Commenter mikka wants to know why:

I don’t get this “professional editors are not scientists” trope. All the professional editors I know were bench scientists at the start of their career. They read, write, look at and interpret data, talk to bench scientists and keep abreast of their fields. In a nutshell, they do what PIs do, except writing grants and deciding what projects must be pursued. The input some editors put in some of my papers would merit a middle authorship. They are scientists all right, and some of them very good ones.

Look, yes you are right that they are scientists. In a certain way. And yes, I regret the way that my opinion that they are 1) very different from Editors and Associate Editors who are primarily research scientists and 2) ruining science tends to be taken as a personal attack on their individual qualities and competence.

But there is simply no way around it.

The typical professional editor, typically at a Glamour(ish) Mag publication, is under-experienced in science compared with a real Editor.

Regardless of circumstances, if they have gone to the Editorial staff from a postdoc, without experience in the Principal Investigator chair then they have certain limitations.

It is particularly bad that ass kissing from PIs who are desperate to get their papers accepted tends to persuade these people over time that they are just as important as those PIs.

“Input” merits middle authorship, eh? Sure, anyone with half a brain can suggest a few more experiments. And if you have the despotic power of a Nature editor’s keyboard behind you, sure…they damn well will do it. And ask for more. And tell you how uniquely brilliant of a suggestion it all was.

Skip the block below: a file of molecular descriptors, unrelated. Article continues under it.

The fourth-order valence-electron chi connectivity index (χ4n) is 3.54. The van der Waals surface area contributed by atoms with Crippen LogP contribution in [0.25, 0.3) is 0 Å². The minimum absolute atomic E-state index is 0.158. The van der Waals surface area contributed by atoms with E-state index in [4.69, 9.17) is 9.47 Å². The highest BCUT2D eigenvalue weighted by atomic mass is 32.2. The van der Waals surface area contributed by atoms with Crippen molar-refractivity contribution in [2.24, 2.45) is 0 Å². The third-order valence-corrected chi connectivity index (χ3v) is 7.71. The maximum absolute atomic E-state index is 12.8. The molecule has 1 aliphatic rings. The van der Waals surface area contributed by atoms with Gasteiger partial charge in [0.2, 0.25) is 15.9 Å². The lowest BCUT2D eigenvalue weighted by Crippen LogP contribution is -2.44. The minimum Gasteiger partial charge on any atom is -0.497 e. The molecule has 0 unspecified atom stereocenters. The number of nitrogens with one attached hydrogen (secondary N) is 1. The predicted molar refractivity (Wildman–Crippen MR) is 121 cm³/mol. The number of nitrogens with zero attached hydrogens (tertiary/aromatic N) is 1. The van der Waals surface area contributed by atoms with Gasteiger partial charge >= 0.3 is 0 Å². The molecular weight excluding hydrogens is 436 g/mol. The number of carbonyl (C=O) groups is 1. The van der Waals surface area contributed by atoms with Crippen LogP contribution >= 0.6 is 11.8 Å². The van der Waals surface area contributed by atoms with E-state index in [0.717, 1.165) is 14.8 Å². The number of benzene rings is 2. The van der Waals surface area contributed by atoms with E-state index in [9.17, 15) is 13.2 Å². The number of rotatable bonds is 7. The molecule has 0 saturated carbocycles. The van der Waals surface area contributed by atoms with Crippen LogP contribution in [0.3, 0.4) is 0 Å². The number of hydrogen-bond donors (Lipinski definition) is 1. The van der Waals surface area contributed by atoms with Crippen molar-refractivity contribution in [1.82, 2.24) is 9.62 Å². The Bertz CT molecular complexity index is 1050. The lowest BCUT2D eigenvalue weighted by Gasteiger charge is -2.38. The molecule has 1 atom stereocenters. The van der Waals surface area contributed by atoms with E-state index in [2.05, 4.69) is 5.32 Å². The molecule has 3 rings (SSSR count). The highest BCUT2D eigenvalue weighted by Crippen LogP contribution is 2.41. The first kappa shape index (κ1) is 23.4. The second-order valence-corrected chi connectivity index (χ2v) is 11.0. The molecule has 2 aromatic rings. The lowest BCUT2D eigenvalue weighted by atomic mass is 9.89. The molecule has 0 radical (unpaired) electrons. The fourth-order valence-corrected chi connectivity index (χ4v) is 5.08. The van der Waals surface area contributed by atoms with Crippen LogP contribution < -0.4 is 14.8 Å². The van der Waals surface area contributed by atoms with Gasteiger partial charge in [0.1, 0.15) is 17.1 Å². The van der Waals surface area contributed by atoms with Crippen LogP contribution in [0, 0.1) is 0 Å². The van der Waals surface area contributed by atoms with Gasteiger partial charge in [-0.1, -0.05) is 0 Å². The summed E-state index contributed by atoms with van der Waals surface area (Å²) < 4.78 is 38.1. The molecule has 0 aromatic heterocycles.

And because it ends up published in a Glamour Mag, all the sheep will bleat approvingly about what a great paper it is.


Professional editors are ruining science.

They have no loyalty to the science*. Their job is to work to aggrandize their own magazine’s brand at the cost of the competition. It behooves them to insist that six papers worth of work gets buried in “Supplemental Methods” because no competing and lesser journal will get those data. It behooves them to structure the system in a way that authors will consider a whole bunch of other interesting data “unpublishable” because it got scooped by two weeks.

They have no understanding or consideration of the realities of scientific careers*. It is of no concern to them whether scientific production should be steady, whether uninteresting findings can later be of significance, nor whether any particular subfield really needs this particular kick in the pants. It is no concern to them that their half-baked suggestion requires a whole R01 scale project and two years of experiments. They do not have to consider any reality whatsoever. I find that real, working scientist Editors are much more reasonable about these issues.

Noob professional editors are star-struck and never, ever are able to see that the Emperor is, in fact, stark naked. Sorry, but it takes some experience and block circling time to mature your understanding of how science really works. Of what is really important over the long haul. Notice how the PLoSFail fans (to pick one recent issue) are heavily dominated by the wet-behind-the-ears types and the critics seem to mostly be established faculty? This is no coincidence.

Again, this is not about the personal qualities of the professional editors. The structure of their jobs, and typical career arc, makes it impossible for them to behave differently.

This is why it is the entire job category of professional editor that is the problem.

If you require authoritah, note that Nobel laureate Brenner said something similar.

It’s corrupt in many ways, in that scientists and academics have handed over to the editors of these journals the ability to make judgment on science and scientists.

He was clearly not talking about peer review itself, but rather the professional Glamour Mag type editor.

*as well they should not. It is a structural feature of the job category. They are not personally culpable, the institutional limitations are responsible.

Do you decide whether to accept a manuscript for review based on the Journal that is asking?

To what extent does this influence your decision to take a review assignment?